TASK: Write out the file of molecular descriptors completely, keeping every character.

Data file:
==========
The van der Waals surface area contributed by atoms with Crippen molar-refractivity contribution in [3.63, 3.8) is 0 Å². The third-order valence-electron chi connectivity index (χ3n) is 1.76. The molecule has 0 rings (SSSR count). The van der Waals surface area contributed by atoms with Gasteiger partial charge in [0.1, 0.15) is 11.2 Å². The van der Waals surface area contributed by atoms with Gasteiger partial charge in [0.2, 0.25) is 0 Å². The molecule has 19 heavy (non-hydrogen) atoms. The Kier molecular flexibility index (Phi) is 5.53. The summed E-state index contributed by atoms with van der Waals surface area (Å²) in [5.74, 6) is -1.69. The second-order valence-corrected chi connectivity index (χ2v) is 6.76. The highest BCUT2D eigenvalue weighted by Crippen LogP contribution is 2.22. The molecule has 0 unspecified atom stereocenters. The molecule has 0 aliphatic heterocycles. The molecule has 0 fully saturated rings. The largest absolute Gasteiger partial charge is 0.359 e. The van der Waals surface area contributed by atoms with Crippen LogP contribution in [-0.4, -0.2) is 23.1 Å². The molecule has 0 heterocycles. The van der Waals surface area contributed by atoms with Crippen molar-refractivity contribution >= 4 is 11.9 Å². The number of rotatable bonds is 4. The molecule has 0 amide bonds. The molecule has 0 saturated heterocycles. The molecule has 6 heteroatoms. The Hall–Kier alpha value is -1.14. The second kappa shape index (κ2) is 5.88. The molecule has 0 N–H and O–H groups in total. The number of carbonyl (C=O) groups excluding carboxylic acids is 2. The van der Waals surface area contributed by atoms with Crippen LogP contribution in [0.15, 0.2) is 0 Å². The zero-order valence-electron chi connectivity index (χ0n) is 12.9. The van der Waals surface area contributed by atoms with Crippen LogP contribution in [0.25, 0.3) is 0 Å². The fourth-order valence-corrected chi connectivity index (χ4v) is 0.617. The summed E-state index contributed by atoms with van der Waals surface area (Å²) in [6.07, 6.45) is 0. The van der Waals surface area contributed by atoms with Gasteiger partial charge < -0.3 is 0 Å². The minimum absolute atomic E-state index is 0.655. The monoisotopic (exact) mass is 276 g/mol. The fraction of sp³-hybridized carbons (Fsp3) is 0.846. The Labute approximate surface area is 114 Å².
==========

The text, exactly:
The van der Waals surface area contributed by atoms with Crippen molar-refractivity contribution in [3.63, 3.8) is 0 Å². The third-order valence-electron chi connectivity index (χ3n) is 1.76. The molecule has 0 rings (SSSR count). The van der Waals surface area contributed by atoms with Gasteiger partial charge in [0.1, 0.15) is 11.2 Å². The van der Waals surface area contributed by atoms with Gasteiger partial charge in [0.2, 0.25) is 0 Å². The molecule has 19 heavy (non-hydrogen) atoms. The Kier molecular flexibility index (Phi) is 5.53. The summed E-state index contributed by atoms with van der Waals surface area (Å²) in [5.74, 6) is -1.69. The second-order valence-corrected chi connectivity index (χ2v) is 6.76. The highest BCUT2D eigenvalue weighted by Crippen LogP contribution is 2.22. The molecule has 0 unspecified atom stereocenters. The molecule has 0 aliphatic heterocycles. The molecule has 0 fully saturated rings. The largest absolute Gasteiger partial charge is 0.359 e. The van der Waals surface area contributed by atoms with Crippen LogP contribution in [-0.4, -0.2) is 23.1 Å². The molecule has 0 heterocycles. The van der Waals surface area contributed by atoms with Crippen molar-refractivity contribution >= 4 is 11.9 Å². The number of rotatable bonds is 4. The molecule has 0 amide bonds. The molecule has 0 saturated heterocycles. The molecule has 6 heteroatoms. The Hall–Kier alpha value is -1.14. The second kappa shape index (κ2) is 5.88. The molecule has 0 N–H and O–H groups in total. The number of carbonyl (C=O) groups excluding carboxylic acids is 2. The van der Waals surface area contributed by atoms with Crippen LogP contribution in [0.15, 0.2) is 0 Å². The zero-order valence-electron chi connectivity index (χ0n) is 12.9. The van der Waals surface area contributed by atoms with Crippen LogP contribution in [0.25, 0.3) is 0 Å². The fourth-order valence-corrected chi connectivity index (χ4v) is 0.617. The summed E-state index contributed by atoms with van der Waals surface area (Å²) in [6.07, 6.45) is 0. The van der Waals surface area contributed by atoms with Gasteiger partial charge < -0.3 is 0 Å². The minimum absolute atomic E-state index is 0.655. The monoisotopic (exact) mass is 276 g/mol. The fraction of sp³-hybridized carbons (Fsp3) is 0.846. The Labute approximate surface area is 114 Å².